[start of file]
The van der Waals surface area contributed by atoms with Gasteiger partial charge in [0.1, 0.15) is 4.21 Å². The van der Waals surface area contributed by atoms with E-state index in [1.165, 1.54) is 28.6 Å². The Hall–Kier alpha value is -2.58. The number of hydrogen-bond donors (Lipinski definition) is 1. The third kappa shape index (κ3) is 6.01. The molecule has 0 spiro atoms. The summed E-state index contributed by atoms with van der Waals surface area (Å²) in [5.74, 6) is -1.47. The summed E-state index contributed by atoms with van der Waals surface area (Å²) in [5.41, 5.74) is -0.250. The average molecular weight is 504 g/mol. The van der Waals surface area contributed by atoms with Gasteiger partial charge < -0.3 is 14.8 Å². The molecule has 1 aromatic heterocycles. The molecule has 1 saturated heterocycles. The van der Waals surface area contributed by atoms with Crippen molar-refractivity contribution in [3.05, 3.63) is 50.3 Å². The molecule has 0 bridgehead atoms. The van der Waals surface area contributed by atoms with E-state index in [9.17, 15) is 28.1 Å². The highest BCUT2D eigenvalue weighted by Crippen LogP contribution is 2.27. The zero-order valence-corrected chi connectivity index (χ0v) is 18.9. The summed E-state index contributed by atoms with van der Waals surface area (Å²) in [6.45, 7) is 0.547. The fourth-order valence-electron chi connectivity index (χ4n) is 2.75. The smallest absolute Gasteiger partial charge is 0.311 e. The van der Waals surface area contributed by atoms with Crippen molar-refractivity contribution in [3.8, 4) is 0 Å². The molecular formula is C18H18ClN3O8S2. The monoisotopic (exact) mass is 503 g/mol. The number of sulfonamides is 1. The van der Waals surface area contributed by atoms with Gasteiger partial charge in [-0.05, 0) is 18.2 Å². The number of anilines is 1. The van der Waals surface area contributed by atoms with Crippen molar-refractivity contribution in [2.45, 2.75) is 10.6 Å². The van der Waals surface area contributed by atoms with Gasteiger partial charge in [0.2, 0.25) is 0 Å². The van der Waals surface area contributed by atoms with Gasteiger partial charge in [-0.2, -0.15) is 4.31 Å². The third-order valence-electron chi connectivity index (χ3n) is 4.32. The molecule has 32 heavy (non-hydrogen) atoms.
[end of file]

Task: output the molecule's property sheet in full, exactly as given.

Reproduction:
The van der Waals surface area contributed by atoms with Gasteiger partial charge in [0.1, 0.15) is 4.21 Å². The van der Waals surface area contributed by atoms with E-state index in [1.165, 1.54) is 28.6 Å². The Hall–Kier alpha value is -2.58. The number of hydrogen-bond donors (Lipinski definition) is 1. The third kappa shape index (κ3) is 6.01. The molecule has 0 spiro atoms. The summed E-state index contributed by atoms with van der Waals surface area (Å²) in [5.74, 6) is -1.47. The summed E-state index contributed by atoms with van der Waals surface area (Å²) in [5.41, 5.74) is -0.250. The average molecular weight is 504 g/mol. The van der Waals surface area contributed by atoms with Gasteiger partial charge < -0.3 is 14.8 Å². The molecule has 1 aromatic heterocycles. The molecule has 1 saturated heterocycles. The van der Waals surface area contributed by atoms with Crippen molar-refractivity contribution in [3.05, 3.63) is 50.3 Å². The molecule has 0 bridgehead atoms. The van der Waals surface area contributed by atoms with E-state index in [9.17, 15) is 28.1 Å². The highest BCUT2D eigenvalue weighted by Crippen LogP contribution is 2.27. The zero-order valence-corrected chi connectivity index (χ0v) is 18.9. The summed E-state index contributed by atoms with van der Waals surface area (Å²) in [6.45, 7) is 0.547. The fourth-order valence-electron chi connectivity index (χ4n) is 2.75. The smallest absolute Gasteiger partial charge is 0.311 e. The van der Waals surface area contributed by atoms with Crippen molar-refractivity contribution in [3.8, 4) is 0 Å². The molecular formula is C18H18ClN3O8S2. The monoisotopic (exact) mass is 503 g/mol. The number of sulfonamides is 1. The van der Waals surface area contributed by atoms with Gasteiger partial charge in [-0.05, 0) is 18.2 Å². The number of anilines is 1. The van der Waals surface area contributed by atoms with Crippen molar-refractivity contribution in [2.45, 2.75) is 10.6 Å². The van der Waals surface area contributed by atoms with Gasteiger partial charge in [0.2, 0.25) is 0 Å². The van der Waals surface area contributed by atoms with Gasteiger partial charge in [-0.2, -0.15) is 4.31 Å². The third-order valence-electron chi connectivity index (χ3n) is 4.32. The molecule has 32 heavy (non-hydrogen) atoms.